The determinants of quality of care were categorized into three groups: facility, provider, and region. The facility indicators include: the level of health facility, including primary care level (district/sub-district hospitals and health centers), secondary and tertiary care levels (provincial and national hospitals), and private hospitals (non-governmental organizations, private-not-for-profit, private-for-profit, and mission and faith-based hospitals); managing authority (government versus non-government), which could be different than its ownership since some private hospitals were managed and supported by the government, and vice versa; delivery capacity (as indicated by the number of delivery couches); number of deliveries in the past 12 months; whether a delivery fee was administered; availability of piped water; and, availability of central electric supply. The government operated hospitals included most of the health centers, sub-district hospitals, district hospitals, provincial hospitals, and the national hospitals.
Provider characteristics variables include six indicators: age, gender, years of experience, qualification (divided into three categories i.e. specialist/BSN nurse, registered nurse/midwife, and enrolled nurse/midwife), whether obstetrics and gynecologist (OB/GYN) are available for night duty, and whether providers received financial or non-financial incentives (i.e. categorized as no incentives, non-financial incentives only, and both financial/non-financial incentives). Furthermore, region characteristics included eight provinces (i.e. Central, Coast, Eastern, Nairobi, Northeastern, Nyanza, Rift valley, and Western) and 96 districts to account for any remaining influences from locality-specific factors.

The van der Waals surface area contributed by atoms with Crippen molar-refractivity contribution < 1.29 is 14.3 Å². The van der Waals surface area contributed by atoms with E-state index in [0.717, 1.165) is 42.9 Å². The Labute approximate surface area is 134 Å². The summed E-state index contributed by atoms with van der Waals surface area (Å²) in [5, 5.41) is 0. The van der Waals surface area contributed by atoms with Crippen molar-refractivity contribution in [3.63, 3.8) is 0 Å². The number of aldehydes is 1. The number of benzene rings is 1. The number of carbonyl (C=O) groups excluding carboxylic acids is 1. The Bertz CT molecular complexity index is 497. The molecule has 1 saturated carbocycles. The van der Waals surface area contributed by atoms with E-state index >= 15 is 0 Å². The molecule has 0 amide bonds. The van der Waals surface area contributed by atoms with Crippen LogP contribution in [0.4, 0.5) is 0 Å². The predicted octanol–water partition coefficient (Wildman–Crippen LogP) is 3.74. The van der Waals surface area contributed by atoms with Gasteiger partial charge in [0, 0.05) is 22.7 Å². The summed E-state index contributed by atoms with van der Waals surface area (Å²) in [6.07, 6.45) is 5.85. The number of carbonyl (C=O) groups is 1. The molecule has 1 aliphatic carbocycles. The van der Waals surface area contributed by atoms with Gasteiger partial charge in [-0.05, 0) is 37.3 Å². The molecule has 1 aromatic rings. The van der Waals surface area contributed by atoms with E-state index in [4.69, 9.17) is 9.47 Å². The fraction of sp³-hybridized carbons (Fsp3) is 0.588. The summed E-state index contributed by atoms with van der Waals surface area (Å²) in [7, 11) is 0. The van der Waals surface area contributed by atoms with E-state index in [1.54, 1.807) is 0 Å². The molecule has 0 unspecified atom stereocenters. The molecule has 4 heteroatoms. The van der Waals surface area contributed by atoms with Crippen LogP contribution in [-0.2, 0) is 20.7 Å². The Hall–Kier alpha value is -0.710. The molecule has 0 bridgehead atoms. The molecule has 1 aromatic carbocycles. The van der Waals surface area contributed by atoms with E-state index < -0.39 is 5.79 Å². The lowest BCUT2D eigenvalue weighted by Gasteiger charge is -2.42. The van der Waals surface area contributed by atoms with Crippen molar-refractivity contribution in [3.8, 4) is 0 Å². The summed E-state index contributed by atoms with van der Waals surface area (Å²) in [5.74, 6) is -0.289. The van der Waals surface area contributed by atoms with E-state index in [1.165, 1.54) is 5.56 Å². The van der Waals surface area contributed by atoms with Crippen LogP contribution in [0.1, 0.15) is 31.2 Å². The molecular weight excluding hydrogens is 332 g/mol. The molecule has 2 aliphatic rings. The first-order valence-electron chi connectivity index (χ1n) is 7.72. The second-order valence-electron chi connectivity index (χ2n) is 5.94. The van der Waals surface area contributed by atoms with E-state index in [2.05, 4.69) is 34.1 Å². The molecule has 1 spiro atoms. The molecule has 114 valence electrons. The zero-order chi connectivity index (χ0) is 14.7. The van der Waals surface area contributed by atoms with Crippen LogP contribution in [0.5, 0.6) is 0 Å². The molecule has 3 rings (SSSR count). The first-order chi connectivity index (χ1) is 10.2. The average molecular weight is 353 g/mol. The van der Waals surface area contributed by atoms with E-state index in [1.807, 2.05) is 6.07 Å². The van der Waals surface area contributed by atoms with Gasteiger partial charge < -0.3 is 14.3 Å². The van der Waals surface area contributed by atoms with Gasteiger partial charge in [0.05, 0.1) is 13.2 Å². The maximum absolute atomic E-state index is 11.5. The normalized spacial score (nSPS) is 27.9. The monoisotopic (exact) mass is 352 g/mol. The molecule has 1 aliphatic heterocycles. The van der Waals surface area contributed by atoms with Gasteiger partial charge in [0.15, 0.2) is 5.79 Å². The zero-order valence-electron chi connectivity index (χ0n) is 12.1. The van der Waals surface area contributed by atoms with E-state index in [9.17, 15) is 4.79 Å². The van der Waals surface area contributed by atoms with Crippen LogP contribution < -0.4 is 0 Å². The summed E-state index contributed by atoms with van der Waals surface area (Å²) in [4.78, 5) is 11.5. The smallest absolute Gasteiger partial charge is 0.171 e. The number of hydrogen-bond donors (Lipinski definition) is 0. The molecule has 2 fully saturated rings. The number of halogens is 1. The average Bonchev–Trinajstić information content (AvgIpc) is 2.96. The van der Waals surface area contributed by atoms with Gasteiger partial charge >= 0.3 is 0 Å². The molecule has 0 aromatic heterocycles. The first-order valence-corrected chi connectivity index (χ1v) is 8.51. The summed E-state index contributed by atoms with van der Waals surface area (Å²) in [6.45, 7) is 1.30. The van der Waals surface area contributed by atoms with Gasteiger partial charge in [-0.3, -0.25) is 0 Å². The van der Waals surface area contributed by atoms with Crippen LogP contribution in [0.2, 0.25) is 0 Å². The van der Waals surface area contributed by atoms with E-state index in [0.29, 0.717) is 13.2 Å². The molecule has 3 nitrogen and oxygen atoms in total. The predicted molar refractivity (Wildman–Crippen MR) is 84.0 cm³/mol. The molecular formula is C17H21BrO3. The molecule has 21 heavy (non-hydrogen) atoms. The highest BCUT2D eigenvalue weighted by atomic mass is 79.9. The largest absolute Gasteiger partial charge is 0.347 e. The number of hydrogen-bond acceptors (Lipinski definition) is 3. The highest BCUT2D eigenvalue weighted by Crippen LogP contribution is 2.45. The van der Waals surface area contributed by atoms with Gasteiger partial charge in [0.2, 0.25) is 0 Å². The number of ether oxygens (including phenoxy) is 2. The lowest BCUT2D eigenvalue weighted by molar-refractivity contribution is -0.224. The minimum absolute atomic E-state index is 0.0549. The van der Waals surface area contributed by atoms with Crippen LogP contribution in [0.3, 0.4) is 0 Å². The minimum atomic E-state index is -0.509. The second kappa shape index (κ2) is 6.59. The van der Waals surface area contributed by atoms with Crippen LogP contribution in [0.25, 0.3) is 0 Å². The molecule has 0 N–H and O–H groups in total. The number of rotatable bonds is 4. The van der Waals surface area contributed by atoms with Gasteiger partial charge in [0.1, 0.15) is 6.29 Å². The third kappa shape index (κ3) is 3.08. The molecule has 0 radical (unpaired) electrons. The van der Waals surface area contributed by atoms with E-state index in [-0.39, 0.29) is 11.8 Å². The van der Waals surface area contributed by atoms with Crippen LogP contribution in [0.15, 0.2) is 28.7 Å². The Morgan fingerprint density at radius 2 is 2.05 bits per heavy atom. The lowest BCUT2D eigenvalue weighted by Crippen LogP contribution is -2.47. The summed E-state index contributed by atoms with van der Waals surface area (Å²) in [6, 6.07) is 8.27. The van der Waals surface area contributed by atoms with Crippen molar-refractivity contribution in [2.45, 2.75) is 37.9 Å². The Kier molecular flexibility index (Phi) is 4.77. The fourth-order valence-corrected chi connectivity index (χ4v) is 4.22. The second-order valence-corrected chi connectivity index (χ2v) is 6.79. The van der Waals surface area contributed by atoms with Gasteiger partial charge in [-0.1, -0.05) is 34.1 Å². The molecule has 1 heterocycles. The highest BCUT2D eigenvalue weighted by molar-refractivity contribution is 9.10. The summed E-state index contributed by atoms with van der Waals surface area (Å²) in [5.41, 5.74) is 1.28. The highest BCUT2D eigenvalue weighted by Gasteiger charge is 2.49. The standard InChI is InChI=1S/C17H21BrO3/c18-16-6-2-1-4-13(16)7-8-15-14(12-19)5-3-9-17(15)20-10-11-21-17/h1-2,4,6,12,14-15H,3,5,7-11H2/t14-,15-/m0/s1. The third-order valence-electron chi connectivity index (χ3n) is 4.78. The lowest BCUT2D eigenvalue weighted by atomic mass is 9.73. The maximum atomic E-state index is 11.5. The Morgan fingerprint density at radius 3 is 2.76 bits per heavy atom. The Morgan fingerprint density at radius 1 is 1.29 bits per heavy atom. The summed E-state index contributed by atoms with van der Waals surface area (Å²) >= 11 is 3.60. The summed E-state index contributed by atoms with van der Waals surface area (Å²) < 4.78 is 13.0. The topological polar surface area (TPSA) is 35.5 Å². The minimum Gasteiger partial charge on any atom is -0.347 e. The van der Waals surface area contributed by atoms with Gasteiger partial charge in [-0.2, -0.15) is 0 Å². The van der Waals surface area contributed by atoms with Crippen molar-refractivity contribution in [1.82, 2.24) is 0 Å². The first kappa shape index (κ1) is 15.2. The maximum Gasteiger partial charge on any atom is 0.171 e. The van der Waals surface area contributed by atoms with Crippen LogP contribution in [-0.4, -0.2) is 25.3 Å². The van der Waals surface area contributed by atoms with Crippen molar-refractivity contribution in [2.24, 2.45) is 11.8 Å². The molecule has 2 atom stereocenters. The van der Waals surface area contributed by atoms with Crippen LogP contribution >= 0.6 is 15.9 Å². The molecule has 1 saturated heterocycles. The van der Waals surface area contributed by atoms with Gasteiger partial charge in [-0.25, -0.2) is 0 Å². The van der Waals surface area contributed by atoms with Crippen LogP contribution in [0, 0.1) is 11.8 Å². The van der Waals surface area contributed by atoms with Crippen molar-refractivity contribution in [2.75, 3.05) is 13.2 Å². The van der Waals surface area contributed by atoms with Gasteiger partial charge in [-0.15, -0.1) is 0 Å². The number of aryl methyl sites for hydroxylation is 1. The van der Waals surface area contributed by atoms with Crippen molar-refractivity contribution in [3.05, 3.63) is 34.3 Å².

We explored characteristics associated with quality of maternity care in three phases–descriptive statistics, negative binomial regression analyses, and finally, structural equation modeling (SEM). For the descriptive statistics, we presented the average performance on quality indicators across the maternity care continuum at different levels of health facility for observations with complete information (n = 290). Chi-squared and general linear regression were used to test the differences across different types of facilities for categorical and continuous variables, respectively. A p-value of less than .05 was considered statistically significant.
In the second phase of exploring the determinants of quality at each of the three stages of obstetric care, we combined the dichotomized quality measures into an additive quality indicator, reflecting the count of signal functions offered, respectively for the three stages of care. Negative binomial regression was employed to explore the potential provider and facility determinants. Observations with missing data were also excluded at this phase of our analysis. All regression analyses were weighted using complex survey method (Taylor series linearization) to adjust for the sampling design (see S1 File for programming codes in Stata). Our results were presented as crude and adjusted incidence rate ratios (IRRs). The statistical software for the second phase of the analysis was Stata 13.1 .